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HNV Showcases

Meadows

Meadows I

Calcareous cliffs, Dianthus spiculifoliusGeology and soils. Acid brown soils that have formed from crystalline schists are interspersed with more localised patches of thin rendzinas forming on calcareous conglomerates.
Calcareous cliffs, screes and protruding rocks are scattered through the Moeciu de Sus landscape. Grasslands in these locations are generally sparse and unmanaged. These areas provide a stable breeding habitat and feeding resource for butterflies in the second half of the summer when the majority of meadows have been mown and may harbour ‘source’ populations of species such as the small blue (Cupido minimus) which can disperse and colonise patches of more ephemerally suitable hay meadow vegetation. Such bare, rocky areas also provide a warm sheltered microclimate and often harbour species of butterfly such as the large and mountain alcon blue which are dependent on ants that thrive in warmer conditions.
Landscape with snow coverClimate. Romania has a continental climate characterised by significant differences in temperature between the summer and the winter. Temperatures as low as -23 °C and as high as 28.7 °C have been recorded in Moeciu de Sus. Precipitation in the village is less than 800 mm per year and snow cover can last between November and March.
Cotton grassSprings. Springs provide a vital supply of drinking water for both people and livestock in the village. The small-sedge plant communities occurring in Moeciu de Sus have been identified as belonging to the Caricion davallianae plant alliance reflecting the base-rich chemistry of the spring water. Spring vegetation is usually mown and without active management would become overgrown with species such as willow. Two charismatic plant species commonly found in these areas include the early purple orchid (Orchis mascula) and butterwort (Pinguicula vulgaris).
globe flower and meadow brown on mountain arnicaImportance of meadow mosaics in the landscape. The landscape of Moeciu de Sus is a fine-scale patchwork of small parcels of meadow interspersed with pockets of more natural calcareous and wooded habitats. There are a minimum of 450 parcels of meadow in Moeciu de Sus each managed in subtly different ways sometimes resulting in abrupt changes in vegetation communities at fence lines.
Subtle variations in the management of meadows (reflecting household structure and labour capacity and the topographical characteristic of the constituent meadows that constitute a smallholding) create the conditions where species with contrasting requirements can exist in the same landscape.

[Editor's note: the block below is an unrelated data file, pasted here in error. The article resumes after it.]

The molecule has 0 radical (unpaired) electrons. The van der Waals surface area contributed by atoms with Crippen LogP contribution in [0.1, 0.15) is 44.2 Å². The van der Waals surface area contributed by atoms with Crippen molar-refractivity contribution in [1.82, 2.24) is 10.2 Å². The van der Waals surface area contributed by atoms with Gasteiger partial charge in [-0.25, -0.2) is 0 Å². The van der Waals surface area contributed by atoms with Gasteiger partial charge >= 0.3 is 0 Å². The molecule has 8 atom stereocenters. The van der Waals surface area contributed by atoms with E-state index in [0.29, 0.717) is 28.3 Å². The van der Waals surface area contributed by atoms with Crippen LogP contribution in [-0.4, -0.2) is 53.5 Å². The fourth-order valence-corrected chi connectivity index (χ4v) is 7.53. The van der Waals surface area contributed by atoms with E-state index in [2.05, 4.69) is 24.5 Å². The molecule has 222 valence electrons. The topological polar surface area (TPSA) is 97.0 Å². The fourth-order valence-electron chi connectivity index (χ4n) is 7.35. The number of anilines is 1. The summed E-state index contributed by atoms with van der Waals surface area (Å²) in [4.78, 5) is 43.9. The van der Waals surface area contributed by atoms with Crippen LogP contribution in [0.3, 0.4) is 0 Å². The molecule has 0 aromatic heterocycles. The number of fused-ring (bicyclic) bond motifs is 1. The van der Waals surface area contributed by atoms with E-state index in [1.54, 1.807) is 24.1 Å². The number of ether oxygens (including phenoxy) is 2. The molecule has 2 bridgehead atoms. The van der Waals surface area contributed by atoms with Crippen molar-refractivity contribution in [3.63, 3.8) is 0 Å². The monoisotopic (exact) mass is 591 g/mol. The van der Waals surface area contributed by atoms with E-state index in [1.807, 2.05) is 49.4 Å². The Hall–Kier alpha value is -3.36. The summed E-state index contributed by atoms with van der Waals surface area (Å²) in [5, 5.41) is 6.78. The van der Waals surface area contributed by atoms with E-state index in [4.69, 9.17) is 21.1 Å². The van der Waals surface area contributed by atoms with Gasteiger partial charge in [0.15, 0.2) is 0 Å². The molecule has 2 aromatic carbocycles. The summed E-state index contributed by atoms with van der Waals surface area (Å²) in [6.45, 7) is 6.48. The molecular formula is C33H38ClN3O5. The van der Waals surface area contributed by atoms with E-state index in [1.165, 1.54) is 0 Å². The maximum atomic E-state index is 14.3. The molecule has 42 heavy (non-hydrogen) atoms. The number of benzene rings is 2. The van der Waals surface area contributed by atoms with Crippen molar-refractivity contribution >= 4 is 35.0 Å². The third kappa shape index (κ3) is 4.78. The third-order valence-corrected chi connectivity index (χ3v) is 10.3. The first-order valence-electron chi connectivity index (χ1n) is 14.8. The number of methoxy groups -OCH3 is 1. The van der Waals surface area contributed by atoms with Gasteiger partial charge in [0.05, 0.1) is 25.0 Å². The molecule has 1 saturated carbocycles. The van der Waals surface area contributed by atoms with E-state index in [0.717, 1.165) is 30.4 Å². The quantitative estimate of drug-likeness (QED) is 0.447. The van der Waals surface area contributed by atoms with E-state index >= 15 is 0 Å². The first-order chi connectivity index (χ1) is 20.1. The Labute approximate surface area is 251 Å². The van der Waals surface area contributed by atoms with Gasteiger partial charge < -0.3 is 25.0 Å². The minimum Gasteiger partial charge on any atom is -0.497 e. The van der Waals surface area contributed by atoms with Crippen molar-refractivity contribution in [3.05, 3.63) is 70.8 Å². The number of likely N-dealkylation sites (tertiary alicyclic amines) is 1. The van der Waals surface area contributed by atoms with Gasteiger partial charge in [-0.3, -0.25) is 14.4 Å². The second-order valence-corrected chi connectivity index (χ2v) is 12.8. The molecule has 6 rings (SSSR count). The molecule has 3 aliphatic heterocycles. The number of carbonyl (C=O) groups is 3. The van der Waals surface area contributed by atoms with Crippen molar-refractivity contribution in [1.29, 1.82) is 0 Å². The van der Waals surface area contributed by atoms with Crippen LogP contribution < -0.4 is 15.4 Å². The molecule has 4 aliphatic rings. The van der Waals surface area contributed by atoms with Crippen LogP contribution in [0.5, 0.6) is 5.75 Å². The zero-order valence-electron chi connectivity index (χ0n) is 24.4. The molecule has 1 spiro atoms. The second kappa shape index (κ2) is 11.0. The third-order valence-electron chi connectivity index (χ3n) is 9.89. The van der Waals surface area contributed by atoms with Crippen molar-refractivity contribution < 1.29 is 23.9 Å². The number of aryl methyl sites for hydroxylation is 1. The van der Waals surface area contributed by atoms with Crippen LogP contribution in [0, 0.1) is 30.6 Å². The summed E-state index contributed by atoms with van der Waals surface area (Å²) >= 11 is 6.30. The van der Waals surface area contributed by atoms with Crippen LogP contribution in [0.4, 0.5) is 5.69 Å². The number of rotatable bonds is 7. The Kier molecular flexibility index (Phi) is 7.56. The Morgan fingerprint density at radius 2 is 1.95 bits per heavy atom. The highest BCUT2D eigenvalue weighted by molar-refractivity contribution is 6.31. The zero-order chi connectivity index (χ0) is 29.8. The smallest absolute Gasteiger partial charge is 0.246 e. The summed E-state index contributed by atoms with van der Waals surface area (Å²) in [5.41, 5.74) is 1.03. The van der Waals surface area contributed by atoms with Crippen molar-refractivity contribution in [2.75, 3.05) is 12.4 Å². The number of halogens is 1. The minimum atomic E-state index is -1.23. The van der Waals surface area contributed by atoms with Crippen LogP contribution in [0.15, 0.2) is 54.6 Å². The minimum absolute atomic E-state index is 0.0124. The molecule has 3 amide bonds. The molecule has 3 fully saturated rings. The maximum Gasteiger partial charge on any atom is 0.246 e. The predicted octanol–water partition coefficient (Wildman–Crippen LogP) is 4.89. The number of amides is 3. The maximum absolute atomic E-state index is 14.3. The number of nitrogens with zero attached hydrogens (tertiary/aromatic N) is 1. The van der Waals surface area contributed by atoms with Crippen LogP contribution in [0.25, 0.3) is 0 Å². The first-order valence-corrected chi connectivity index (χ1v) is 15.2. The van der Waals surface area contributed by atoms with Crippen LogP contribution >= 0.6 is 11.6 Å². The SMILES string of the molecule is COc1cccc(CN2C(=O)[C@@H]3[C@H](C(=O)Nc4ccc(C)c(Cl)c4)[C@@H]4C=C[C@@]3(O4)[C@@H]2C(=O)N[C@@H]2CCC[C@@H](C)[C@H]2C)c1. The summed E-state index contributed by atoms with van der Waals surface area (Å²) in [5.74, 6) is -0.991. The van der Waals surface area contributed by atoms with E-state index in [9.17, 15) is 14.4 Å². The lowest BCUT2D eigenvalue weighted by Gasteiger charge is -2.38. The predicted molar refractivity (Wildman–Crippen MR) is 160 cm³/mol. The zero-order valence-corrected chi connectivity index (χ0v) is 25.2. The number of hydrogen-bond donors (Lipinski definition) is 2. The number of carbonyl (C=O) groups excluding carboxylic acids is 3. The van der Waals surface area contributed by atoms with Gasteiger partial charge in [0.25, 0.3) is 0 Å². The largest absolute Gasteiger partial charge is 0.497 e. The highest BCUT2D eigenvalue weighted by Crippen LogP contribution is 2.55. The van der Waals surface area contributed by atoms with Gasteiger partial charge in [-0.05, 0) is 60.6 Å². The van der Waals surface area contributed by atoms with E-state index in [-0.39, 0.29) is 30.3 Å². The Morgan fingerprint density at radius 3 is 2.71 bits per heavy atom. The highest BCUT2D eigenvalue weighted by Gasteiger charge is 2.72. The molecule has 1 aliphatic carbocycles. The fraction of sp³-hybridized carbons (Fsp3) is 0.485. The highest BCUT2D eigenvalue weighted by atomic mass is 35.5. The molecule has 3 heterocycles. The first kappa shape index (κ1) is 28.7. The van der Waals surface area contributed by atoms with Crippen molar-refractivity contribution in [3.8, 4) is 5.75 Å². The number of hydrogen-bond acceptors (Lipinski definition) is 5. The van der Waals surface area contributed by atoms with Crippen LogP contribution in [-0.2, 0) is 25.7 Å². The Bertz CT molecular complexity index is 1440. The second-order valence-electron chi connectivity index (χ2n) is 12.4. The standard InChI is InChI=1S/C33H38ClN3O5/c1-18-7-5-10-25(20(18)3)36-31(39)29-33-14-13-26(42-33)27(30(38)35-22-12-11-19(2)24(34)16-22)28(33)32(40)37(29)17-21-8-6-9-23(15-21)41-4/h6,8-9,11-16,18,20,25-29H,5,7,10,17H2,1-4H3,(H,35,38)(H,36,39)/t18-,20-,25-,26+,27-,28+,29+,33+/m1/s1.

For example, a lightly dunged meadow may contain a mat grass (Nardus stricta) dominated sward and the Romanian Red Listed species mountain arnica (Arnica montana) which only occurs at low levels of fertility. In contrast, a neighbouring meadow may receive a higher level of dung and may be carpeted by globe flower (Trollius europaeus) which is also a Romanian Red Listed species.
Meadows with orchidsMeadow vegetation types. The meadows of Moeciu de Sus were created by the clearance of forest vegetation (European silver fir (Abies alba), Norway spruce (Picea abies) and beech (Fagus sylvatica) on the warmer and lower south west facing slopes).
Eleven different semi-natural plant communities have been identified in the hay meadows of Moeciu de Sus and the neighbouring village of Fundata using the Braun–Blanquet methodology.
Some of these plant communities (mountain meadows: Natura 2000 code 6520, acidophilous mountain Nardus pastures: Natura code 6230 and basiphilous active peats: Natura code 7230) are listed as being of European Community interest (Habitats Directive, 92/43/EEC).
dung pile winter barnVegetation diversity within meadows. Variations in the vegetation communities within meadows can be caused by changes in the natural environment e.g. soils forming from different parent materials or the presence of a spring. Management factors can also introduce variation. The area in the immediate vicinity of the barn generally receives higher levels of dung reflecting the effort needed to carry heavy buckets by hand on steep slopes. This pattern results in lush but relatively species poor grass dominated swards near the barn and more species rich and sparse swards in the furthest areas of the meadow.
Hoof prints also create small scale variations in the vegetation of a meadow and provide the opportunity for species such as kidney vetch (Anthyllis vulneraria) to flower where their seedlings would otherwise be unable to establish.
fiery salamander, sand lizardAmphibians and reptiles. In addition to butterflies and other invertebrates, the meadows are home to a number of amphibian and reptilian species.
Frogs, toads and newts are common whilst the fiery salamander (Salamandra salamandra) is normally only seen in wetter weather particularly near forest edges.
Slow worms (Anguis fragilis) and sand lizards (Lacerta agilis) occur in the meadows as does the rarely seen common adder (Vipera berus).

 
Logo Printversion EFNCP
European Forum on Nature Conservation and Pastoralism
Online: http://www.efncp.org/hnv-showcases/romanian-carpathian-mountains/meadows/meadows1/
Date: 2017/06/27
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